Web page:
“Currently, we need $140 million to scale up as needed in the three regions of northern Ethiopia and this will increase if the situation worsens,” said Gemma Snowdon, a communications officer for WFP.
Even before conflict spread across regional borders, aid groups were struggling to assist more than 5.2 million people in need of assistance within the Tigray region, where tensions between the regional ruling party, the Tigray People’s Liberation Front (TPLF), and the government exploded into conflict in November 2020.
TPLF officials claim the rebel offensives in Amhara and Afar are necessary to pressure Addis Ababa into lifting a de facto humanitarian and economic blockade on Tigray that has left hundreds of thousands facing what the UN calls the world’s worst famine in a decade.
But the Ethiopian government is yet to allow commercial traffic into Tigray, telecommunications and banking services remain cut, and just a trickle of trucks carrying aid supplies have passed through the region since late June, according to the UN. Reports suggest malnutrition and starvation deaths in Tigray are now rising fast.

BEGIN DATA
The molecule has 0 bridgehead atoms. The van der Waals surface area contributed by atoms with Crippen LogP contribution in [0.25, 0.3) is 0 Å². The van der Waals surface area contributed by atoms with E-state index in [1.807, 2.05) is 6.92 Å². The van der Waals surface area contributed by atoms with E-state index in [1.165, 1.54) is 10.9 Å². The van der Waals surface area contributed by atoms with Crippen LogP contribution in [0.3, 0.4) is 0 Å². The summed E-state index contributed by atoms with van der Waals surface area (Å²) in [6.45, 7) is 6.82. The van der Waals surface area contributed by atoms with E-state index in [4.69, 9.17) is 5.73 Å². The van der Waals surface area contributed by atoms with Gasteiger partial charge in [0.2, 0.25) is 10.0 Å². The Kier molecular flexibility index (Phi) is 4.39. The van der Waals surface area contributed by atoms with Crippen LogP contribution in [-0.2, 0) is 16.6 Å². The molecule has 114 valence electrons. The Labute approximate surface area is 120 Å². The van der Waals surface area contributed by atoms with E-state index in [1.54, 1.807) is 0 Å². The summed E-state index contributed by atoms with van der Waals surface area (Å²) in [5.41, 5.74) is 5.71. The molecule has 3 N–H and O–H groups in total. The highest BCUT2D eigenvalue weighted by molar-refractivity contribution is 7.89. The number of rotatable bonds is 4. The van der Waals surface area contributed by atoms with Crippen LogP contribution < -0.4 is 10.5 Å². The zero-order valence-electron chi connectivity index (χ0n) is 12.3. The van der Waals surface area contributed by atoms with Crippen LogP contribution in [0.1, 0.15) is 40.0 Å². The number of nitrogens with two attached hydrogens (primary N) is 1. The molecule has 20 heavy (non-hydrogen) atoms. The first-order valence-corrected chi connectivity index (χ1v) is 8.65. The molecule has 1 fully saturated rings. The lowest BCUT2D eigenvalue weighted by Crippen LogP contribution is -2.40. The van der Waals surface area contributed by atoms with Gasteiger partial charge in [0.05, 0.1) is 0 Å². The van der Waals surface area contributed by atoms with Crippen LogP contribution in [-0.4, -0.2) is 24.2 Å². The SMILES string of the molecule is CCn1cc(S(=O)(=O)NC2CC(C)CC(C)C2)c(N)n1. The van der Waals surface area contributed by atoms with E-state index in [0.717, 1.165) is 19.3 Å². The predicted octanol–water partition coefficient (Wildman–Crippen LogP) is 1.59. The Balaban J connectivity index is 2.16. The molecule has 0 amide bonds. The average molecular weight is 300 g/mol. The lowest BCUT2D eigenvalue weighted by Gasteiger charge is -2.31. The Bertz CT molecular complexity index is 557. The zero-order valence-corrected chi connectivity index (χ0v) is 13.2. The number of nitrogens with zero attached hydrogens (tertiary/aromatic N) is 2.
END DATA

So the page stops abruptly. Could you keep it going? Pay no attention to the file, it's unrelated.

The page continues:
Meanwhile, in Amhara, one woman from Nefas Mewcha, a village occupied by rebels in August, said she was relying on donations from neighbours after fighters killed her husband. “[My babies] are getting sick. They cry throughout the night,” said the woman in her thirties whose name is being withheld to protect her identity. “Because of the fear, my breasts don’t provide enough milk.”
Tensions between Amhara and Tigray are long-standing. The two regions have been locked in a dispute over territory that reignited when Amhara militia annexed western Tigray during the current conflict.
Amhara militia fought alongside the government during its initial offensive in Tigray. The forces were accused of myriad abuses against civilians, as were government soldiers and the Eritrean troops working alongside them.